We can all agree that we should appreciate what our teachers do for our children throughout the region, right?

After all, teachers play a large hand in molding our youth. Most are underpaid. Most are underappreciated.

Two stories published in The Southern recently stood out to us: One highlighted what rural schools are doing to recruit former students back to their home districts to teach. And the other looked at what Herrin is doing with instructional coaches, who are helping teachers in the classroom.

It’s no secret that Illinois has a population crisis on its hands. Well, the same goes for teachers. Here in Illinois, the period 2010 to 2016 saw a 53% decline in graduates from teacher preparation programs, outpacing even the national downturn among young people.

And it’s probably even worse in rural areas.

That’s why recruiting was a major point in both stories. Two superintendents who talked to The Southern likened the process to running a football program.

“I played college football, and it’s a little recruiting, letting people know they’re loved and appreciated, and the impact they could have on our schools,” said Hardin County Schools Superintendent Andy Edmondson.

Added Herrin Community Unit District 4 Superintendent Terry Ryker: After the University of Alabama recruits its top players, the coaches don’t turn them loose and say, "It’s all yours from here on out. We don’t need to coach you."

We get it. Recruiting will get the best and brightest to our region to teach. But another thing that is happening in Herrin — and elsewhere — is our teachers are getting coached, too. We think that is a great thing.

For the 2018-19 academic year, the Herrin school district named eight instructional coaches, recruiting all of them from within its own ranks. The idea is simple: These are teachers who are designated to help coach other teachers, so that those teachers can, in turn, better coach their own students.

If done correctly, it’s one of those rare occurrences in life where it is a win-win situation. Who wouldn’t be for that?

So far, in Herrin, it’s going very well.

Last year, before the coaches were put in place, the Illinois State Board of Education (ISBE) labeled Herrin’s elementary and junior high schools as “underperforming” based on standardized test scores, poor attendance rates and other factors.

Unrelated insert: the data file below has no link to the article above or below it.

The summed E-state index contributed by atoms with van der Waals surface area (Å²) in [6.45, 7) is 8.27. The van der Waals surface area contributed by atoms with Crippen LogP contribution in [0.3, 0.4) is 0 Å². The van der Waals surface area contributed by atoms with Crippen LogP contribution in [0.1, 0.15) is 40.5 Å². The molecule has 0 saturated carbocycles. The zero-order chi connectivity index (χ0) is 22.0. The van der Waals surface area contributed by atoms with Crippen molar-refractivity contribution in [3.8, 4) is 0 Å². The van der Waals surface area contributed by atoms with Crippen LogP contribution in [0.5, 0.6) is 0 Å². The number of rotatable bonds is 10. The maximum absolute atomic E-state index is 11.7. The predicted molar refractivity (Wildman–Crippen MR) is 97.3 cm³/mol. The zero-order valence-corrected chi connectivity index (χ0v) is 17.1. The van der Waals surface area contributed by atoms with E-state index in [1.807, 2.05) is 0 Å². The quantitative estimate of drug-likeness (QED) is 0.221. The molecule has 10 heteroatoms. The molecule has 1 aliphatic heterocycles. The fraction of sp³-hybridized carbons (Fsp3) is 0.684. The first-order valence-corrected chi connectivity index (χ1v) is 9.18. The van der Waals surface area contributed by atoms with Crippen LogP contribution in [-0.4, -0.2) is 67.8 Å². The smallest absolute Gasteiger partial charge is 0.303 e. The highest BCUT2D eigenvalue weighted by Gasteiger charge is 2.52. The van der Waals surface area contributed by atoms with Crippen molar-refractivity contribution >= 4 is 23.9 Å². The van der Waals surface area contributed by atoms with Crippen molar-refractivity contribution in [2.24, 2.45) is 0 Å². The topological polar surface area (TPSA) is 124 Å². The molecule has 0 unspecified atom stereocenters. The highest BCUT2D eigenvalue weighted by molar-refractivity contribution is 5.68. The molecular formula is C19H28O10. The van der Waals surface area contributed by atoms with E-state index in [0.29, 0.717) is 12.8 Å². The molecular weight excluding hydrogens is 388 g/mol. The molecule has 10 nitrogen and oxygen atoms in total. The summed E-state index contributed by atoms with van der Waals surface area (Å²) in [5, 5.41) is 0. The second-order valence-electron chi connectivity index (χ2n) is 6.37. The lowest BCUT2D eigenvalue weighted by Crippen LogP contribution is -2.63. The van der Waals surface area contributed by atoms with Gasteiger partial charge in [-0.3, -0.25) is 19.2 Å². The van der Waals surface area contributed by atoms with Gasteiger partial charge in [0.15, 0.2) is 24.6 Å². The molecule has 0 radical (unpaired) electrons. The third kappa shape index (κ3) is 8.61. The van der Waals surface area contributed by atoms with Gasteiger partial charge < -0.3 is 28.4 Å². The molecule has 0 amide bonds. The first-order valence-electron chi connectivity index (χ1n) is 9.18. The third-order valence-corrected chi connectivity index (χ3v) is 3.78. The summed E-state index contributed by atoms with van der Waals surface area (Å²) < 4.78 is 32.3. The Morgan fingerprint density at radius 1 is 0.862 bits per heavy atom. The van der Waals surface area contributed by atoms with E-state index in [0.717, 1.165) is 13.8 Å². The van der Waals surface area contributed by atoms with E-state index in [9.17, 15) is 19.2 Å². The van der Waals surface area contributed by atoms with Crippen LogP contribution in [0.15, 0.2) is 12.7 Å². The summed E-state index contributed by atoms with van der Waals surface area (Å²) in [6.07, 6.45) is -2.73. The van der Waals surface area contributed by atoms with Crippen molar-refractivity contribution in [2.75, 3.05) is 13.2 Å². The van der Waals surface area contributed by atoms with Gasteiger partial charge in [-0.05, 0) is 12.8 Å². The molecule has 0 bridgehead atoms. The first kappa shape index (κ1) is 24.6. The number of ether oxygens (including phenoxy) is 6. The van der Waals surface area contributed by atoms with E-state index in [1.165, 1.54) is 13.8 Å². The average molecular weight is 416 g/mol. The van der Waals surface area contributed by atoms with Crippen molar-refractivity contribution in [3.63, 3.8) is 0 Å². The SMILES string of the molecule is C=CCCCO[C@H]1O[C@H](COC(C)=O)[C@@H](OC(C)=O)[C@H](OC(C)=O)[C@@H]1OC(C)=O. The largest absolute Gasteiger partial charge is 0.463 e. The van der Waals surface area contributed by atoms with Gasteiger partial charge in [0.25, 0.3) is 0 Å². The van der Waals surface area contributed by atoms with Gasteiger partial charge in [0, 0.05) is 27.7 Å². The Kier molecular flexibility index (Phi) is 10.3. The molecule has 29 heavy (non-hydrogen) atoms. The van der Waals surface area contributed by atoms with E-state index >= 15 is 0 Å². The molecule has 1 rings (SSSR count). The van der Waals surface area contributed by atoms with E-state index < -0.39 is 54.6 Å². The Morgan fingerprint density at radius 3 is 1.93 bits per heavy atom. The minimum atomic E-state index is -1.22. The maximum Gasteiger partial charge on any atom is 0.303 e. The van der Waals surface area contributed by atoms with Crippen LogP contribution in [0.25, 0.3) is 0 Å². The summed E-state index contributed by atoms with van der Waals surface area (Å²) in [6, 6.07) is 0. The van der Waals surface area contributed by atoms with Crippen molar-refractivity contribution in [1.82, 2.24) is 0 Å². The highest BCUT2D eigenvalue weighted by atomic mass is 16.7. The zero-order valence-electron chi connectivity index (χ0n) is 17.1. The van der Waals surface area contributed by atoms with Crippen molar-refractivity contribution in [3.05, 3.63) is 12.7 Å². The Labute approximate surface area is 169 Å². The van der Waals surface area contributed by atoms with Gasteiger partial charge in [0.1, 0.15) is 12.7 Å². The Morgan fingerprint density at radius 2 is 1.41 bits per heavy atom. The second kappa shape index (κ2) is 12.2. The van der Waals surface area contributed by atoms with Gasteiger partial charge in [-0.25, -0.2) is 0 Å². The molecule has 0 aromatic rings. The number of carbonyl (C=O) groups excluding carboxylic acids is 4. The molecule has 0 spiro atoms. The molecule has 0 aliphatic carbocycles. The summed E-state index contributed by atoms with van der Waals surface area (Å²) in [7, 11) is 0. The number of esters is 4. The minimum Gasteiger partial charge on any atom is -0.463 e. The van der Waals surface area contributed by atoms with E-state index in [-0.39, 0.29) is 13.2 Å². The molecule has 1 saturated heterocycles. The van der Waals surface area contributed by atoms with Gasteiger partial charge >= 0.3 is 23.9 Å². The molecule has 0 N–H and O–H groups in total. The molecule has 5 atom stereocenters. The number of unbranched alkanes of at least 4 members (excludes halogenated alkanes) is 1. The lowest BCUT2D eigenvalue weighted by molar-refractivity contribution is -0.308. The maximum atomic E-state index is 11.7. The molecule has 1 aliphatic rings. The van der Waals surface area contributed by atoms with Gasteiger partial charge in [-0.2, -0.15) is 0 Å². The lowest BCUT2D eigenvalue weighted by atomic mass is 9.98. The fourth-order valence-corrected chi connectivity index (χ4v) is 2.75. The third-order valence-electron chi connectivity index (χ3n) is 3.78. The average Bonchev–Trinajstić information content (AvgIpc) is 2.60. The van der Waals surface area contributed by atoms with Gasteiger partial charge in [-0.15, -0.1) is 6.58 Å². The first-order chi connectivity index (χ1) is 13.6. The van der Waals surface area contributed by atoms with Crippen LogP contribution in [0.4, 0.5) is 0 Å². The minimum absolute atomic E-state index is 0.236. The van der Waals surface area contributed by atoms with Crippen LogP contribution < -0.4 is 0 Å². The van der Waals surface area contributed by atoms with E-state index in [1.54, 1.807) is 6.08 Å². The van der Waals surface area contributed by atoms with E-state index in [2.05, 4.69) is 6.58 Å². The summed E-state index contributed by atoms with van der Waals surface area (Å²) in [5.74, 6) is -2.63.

Instead of wallowing over the label, Herrin teachers and administrators did the commendable thing: They went to work. “We really just kind of embraced that underperforming category and took a close look at all of the pieces and developed a plan,” said Herrin Elementary School Principal Bobbi Bigler.

The result: Herrin Elementary School received an “exemplary” designation, meaning the school, where two of every three students comes from a low-income family, ranked in the top 10 percent of schools statewide. Herrin Junior High also grew to “commendable” — the passing label assigned to about 80 percent of Illinois’ schools.

This shows us that the coaching can work, and we think it’d help other school districts that don’t currently use them.

Instructional coaches aren’t new to Illinois schools, but they are rare among Southern Illinois’ districts. Last year, the Regional Office of Education No. 21, which serves school districts in Williamson, Franklin, Johnson and Massac counties, offered its first instructional coaching training program for area educators. And several districts participated in addition to Herrin's.

It should be noted that Herrin’s effort to provide teaching coaches was a result of the evidence-based funding system passed at the state level in 2017, which redistributed money to districts that struggle financially. Herrin’s success story shows that the increased funding is having its intended effect here in Southern Illinois. As legislators consider ways to ease the burden of property taxes — which make up the bulk of education funding — they continue to talk about how the state can provide even more funding to local districts. The infusion of cash already injected into local districts is clearly working, and more state money for education will help even more.

We encourage other school districts to follow suit with some of these ideas. We also encourage them to keep thinking of fresh ways to improve and maintain education in Southern Illinois. We have a long ways to go to fix education in the region and state, but fresh ideas like these are only going to help.

The Southern Illinoisan, Carbondale, Sunday

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